Vordermark, D., Menke, D. R. and Brown, J. M. Similar Radiation Sensitivities of Acutely and Chronically Hypoxic Cells in HT 1080 Fibrosarcoma Xenografts. Radiat. Res. 159, 94–101 (2003).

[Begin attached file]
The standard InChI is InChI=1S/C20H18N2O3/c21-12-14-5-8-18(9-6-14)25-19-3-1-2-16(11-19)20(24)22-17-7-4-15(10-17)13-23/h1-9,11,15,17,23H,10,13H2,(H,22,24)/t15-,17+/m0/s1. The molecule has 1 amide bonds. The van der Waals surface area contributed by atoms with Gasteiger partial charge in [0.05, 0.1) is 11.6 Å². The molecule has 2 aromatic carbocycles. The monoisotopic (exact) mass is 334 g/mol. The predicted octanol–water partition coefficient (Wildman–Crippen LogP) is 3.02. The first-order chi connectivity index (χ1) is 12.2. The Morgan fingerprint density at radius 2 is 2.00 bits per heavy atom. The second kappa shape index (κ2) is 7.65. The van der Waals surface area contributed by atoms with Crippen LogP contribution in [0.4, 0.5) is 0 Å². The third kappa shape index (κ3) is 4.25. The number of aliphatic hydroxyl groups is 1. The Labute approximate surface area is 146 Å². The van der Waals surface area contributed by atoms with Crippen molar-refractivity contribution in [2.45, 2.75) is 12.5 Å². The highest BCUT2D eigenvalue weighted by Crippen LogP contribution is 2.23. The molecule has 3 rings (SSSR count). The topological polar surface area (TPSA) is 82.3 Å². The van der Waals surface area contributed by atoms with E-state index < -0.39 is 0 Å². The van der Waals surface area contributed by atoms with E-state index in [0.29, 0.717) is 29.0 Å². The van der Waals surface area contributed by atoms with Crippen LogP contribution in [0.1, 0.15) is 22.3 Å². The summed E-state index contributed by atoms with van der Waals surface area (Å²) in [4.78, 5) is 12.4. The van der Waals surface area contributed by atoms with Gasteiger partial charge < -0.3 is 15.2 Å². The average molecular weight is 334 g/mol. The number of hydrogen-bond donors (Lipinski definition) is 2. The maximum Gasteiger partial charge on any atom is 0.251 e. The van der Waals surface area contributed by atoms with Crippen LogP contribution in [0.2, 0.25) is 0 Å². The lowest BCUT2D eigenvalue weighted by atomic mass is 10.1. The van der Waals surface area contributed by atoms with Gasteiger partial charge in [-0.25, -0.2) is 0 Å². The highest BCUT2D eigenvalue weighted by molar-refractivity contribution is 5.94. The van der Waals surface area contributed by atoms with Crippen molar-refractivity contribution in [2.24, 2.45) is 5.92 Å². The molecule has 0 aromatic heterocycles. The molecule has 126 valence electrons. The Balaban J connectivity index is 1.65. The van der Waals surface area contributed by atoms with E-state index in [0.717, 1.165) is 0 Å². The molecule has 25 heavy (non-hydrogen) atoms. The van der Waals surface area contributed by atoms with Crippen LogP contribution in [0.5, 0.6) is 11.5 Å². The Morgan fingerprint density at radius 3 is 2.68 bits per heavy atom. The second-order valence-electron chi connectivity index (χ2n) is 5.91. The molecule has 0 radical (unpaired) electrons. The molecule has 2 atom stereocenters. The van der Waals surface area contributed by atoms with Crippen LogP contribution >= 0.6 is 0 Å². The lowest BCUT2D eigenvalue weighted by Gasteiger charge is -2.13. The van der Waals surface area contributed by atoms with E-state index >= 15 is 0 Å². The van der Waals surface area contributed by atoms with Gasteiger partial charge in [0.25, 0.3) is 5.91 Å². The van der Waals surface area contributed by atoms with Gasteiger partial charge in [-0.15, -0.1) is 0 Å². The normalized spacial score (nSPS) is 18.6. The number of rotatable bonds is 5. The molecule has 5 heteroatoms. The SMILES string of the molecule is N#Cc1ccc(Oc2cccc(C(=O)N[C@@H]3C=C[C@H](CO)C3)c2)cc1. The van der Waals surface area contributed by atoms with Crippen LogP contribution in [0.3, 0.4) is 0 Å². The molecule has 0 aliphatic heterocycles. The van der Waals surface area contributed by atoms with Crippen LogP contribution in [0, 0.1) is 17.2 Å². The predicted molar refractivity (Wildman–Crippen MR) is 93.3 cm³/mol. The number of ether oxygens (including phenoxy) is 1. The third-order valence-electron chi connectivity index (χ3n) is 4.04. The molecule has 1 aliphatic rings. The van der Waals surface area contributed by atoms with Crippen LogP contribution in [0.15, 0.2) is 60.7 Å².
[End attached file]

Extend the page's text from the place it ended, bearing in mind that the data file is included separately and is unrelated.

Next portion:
It has been suggested that chronically hypoxic tumor cells may be more radiosensitive than acutely hypoxic or even aerobic cells. In the present study we have used the fact that chronically, but not acutely, hypoxic cells that are transformed with a vector containing an enhanced green fluorescent protein (EGFP) driven by a hypoxia-responsive promoter become green (high EGFP) at low oxygen concentrations and can be viably sorted from transplanted tumors in vitro. We showed that the fluorescence of HT 1080 human fibrosarcoma cells stably transfected with this vector increases constantly with decreasing O2 concentrations (<2%, longer than 1 h, half maximum ∼0.2% for longer than 8 h), and that cells subjected to repeated cycles of hypoxia/reoxygenation (simulating acutely hypoxic cells) showed only background fluorescence. To test the radiosensitivity of acutely and chronically hypoxic cells in tumors, we isolated high-EGFP (“chronically hypoxic”) and low-EGFP cells (containing both acutely hypoxic and aerobic cells) from HT 1080 xenograft tumors by fluorescence-activated cell sorting (FACS), immediately after in situ treatment with 20 Gy (ambient or clamped), and plated the cells to determine clonogenic survival in vitro. We found that the survival of high-EGFP cells after irradiation was not affected by clamping, suggesting that all, or almost all, of these cells were fully (chronically) hypoxic. Also, the survival of the low-EGFP cells irradiated under clamped conditions (acutely hypoxic cells) was not significantly different from that of the high-EGFR cells (chronically hypoxic) cells irradiated under nonclamped (or clamped) conditions. We therefore conclude that, at least in this tumor model, the radiation sensitivity of chronically hypoxic cells is similar to that of the acutely hypoxic cells.